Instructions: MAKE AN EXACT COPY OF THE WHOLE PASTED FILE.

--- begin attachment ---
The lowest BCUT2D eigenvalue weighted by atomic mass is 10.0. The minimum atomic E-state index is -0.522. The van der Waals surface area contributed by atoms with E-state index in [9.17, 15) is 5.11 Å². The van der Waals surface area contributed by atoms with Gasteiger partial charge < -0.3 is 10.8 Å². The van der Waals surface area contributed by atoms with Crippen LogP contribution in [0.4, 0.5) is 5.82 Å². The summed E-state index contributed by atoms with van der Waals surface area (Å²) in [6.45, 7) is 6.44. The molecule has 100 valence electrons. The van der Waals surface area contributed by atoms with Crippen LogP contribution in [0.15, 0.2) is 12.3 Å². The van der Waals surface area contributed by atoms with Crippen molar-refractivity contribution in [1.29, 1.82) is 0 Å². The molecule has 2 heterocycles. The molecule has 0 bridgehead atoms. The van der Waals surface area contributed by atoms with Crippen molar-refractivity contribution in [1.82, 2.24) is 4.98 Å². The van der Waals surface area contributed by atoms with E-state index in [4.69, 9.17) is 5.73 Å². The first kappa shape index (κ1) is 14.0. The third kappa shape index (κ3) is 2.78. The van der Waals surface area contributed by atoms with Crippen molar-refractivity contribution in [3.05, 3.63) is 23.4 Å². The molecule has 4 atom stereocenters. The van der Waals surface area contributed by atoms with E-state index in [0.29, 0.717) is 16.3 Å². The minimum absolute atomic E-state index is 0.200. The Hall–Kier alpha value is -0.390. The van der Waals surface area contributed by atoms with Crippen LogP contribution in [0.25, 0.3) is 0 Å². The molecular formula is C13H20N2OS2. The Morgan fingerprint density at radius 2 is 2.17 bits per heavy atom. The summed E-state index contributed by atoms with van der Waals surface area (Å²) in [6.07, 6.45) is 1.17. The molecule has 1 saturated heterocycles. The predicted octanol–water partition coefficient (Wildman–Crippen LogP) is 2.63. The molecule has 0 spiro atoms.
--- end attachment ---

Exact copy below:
The lowest BCUT2D eigenvalue weighted by atomic mass is 10.0. The minimum atomic E-state index is -0.522. The van der Waals surface area contributed by atoms with E-state index in [9.17, 15) is 5.11 Å². The van der Waals surface area contributed by atoms with Gasteiger partial charge < -0.3 is 10.8 Å². The van der Waals surface area contributed by atoms with Crippen LogP contribution in [0.4, 0.5) is 5.82 Å². The summed E-state index contributed by atoms with van der Waals surface area (Å²) in [6.45, 7) is 6.44. The molecule has 100 valence electrons. The van der Waals surface area contributed by atoms with Crippen LogP contribution in [0.15, 0.2) is 12.3 Å². The van der Waals surface area contributed by atoms with Crippen molar-refractivity contribution in [1.29, 1.82) is 0 Å². The molecule has 2 heterocycles. The molecule has 0 bridgehead atoms. The van der Waals surface area contributed by atoms with Crippen molar-refractivity contribution in [1.82, 2.24) is 4.98 Å². The van der Waals surface area contributed by atoms with E-state index in [4.69, 9.17) is 5.73 Å². The first kappa shape index (κ1) is 14.0. The third kappa shape index (κ3) is 2.78. The van der Waals surface area contributed by atoms with Crippen molar-refractivity contribution in [3.05, 3.63) is 23.4 Å². The molecule has 4 atom stereocenters. The van der Waals surface area contributed by atoms with E-state index in [0.29, 0.717) is 16.3 Å². The minimum absolute atomic E-state index is 0.200. The Hall–Kier alpha value is -0.390. The van der Waals surface area contributed by atoms with Crippen LogP contribution in [0.25, 0.3) is 0 Å². The molecular formula is C13H20N2OS2. The Morgan fingerprint density at radius 2 is 2.17 bits per heavy atom. The summed E-state index contributed by atoms with van der Waals surface area (Å²) in [6.07, 6.45) is 1.17. The molecule has 1 saturated heterocycles. The predicted octanol–water partition coefficient (Wildman–Crippen LogP) is 2.63. The molecule has 0 spiro atoms.